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From Loneliness to Solitude - Unitarian sermon by Rev. Robert Hardies


Our reading this morning is from the Unitarian poet, May Sarton. It is from the very first entry in her best-selling book, Journal of a Solitude:

September 15th

Begin here. It is raining. I look out on the maple, where few leaves have turned yellow, and listen to Punch, the parrot, talking to himself, and to the rain ticking gently against the windows. I am here alone for the first time in weeks, to take up my 'real' life again at last. That's what is strange -- that friends, even passionate love, are not my real life, unless there is time alone in which to explore and to discover what is happening or has happened. Without the interruptions, nourishing and maddening, this life would become arid. Yet I taste it fully only when I am alone here and 'the house and I resume old conversations...

The ambience here is order and beauty. This is what frightens me when I am first alone again. I feel inadequate. I have made an open place, a place for meditation. What if I cannot find myself inside it? [In this journal] I hope to break through into the rough, rocky depths [of life], to the matrix itself. There is violence there and anger never resolved. And, my need to be alone is balanced against my fear of what will happen when suddenly I enter the huge, empty, silence...


One Sunday morning a few years ago, at a church I served before coming to All Souls, I stood on the front steps of the church -- much as I do here -- and greeted those who arrived. These front step greetings are one of my favorite rituals of Sunday morning. A chance for me to connect, if only briefly, with each and every person who walks through the doors. It allows me to take the temperature, if you will, of the congregation. To feel where people are that morning.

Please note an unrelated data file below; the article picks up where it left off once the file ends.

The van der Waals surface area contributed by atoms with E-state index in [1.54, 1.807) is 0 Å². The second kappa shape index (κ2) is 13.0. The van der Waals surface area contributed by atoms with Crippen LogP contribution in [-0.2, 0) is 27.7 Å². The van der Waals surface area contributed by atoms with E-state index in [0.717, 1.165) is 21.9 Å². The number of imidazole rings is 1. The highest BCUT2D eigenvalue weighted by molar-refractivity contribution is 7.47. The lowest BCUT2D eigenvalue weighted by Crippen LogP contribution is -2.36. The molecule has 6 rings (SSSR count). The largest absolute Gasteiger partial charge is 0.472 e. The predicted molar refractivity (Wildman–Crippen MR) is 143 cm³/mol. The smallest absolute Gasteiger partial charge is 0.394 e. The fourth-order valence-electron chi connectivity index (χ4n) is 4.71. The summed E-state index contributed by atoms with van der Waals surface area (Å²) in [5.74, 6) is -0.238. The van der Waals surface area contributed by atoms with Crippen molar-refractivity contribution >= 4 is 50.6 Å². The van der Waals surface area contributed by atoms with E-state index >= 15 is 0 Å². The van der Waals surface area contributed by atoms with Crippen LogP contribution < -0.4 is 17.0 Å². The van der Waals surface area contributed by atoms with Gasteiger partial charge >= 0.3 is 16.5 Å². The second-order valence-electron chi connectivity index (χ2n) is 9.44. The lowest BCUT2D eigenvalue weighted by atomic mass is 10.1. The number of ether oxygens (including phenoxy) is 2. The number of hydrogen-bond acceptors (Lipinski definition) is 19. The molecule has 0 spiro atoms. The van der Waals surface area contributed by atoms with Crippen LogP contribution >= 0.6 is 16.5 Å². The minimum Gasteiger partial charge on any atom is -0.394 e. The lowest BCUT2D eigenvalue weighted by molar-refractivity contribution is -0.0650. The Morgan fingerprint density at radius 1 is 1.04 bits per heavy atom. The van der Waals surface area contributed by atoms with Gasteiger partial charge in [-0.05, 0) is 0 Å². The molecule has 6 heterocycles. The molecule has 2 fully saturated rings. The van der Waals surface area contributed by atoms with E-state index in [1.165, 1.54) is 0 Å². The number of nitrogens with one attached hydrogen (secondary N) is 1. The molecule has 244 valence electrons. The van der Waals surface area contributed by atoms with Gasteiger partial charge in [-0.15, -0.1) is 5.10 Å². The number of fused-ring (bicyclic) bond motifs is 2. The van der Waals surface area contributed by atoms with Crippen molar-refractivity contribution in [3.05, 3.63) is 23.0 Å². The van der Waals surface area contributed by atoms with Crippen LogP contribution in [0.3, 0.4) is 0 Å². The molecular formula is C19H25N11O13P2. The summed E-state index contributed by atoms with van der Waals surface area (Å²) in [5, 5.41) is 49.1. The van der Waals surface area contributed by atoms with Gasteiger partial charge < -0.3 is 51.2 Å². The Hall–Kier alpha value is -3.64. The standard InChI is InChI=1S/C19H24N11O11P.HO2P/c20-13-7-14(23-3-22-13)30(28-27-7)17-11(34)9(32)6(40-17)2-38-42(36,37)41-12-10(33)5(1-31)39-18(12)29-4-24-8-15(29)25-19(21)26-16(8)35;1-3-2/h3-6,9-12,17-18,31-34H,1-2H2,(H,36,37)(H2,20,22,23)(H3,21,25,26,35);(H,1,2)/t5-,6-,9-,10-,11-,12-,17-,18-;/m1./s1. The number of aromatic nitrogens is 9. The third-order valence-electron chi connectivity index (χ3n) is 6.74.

The particular morning I'm thinking of, a woman ambled up the steps to the church. Her eyes were cast down, and a shadow hung over her face. This was a woman I'd seen Sunday after Sunday, but who had never interacted with me at any length. I didn't know her very well. We usually shook hands, but that morning she came up to me and gave me a big hug.

Now, as a minister, I give and receive lots of hugs. It's one of the perks of the job. And having given quite a lot of them, I have a sense for what the typical Sunday morning ministerial hug feels like. It's firm but gentle, and usually lasts only a moment or two. Sometimes, though, the hug is longer and more intense than usual, and that's when I know that there's something going on in a person's life. You can just tell from the hug. And at those times, a simple greeting becomes a moment of healing ministry.

Well on that day, this woman's hug was long and it was tight, and she wouldn't let go. So I held her. And when she was done she said to me with tears in her eyes that the greetings she received at church on Sunday mornings -- the hugs and handshakes from minister and congregation -- were the only human touch she received all week long. "Thank you," she said, and she walked into the sanctuary and took her seat.

Loneliness is a horrible, horrible thing. And it is far more pervasive than we can imagine. Partly because when we are lonely, we always think we're the only ones. But loneliness is not confined to those who live alone, it plagues married and partnered people, families with and without children, people with lots of friends. Young, old, middle-aged -- loneliness runs the gamut. Indeed, therapists confirm that it is the most frequently-cited reason that people seek professional counseling. Loneliness saps our vitality. It makes us feel scared and insecure and vulnerable. The isolation and disconnectedness that it fosters leave us feeling unloved. Or worse, unlovable. Loneliness is an assault on our sense of our own worth and dignity. A worth and a dignity that are our birthright and that we should never have to question.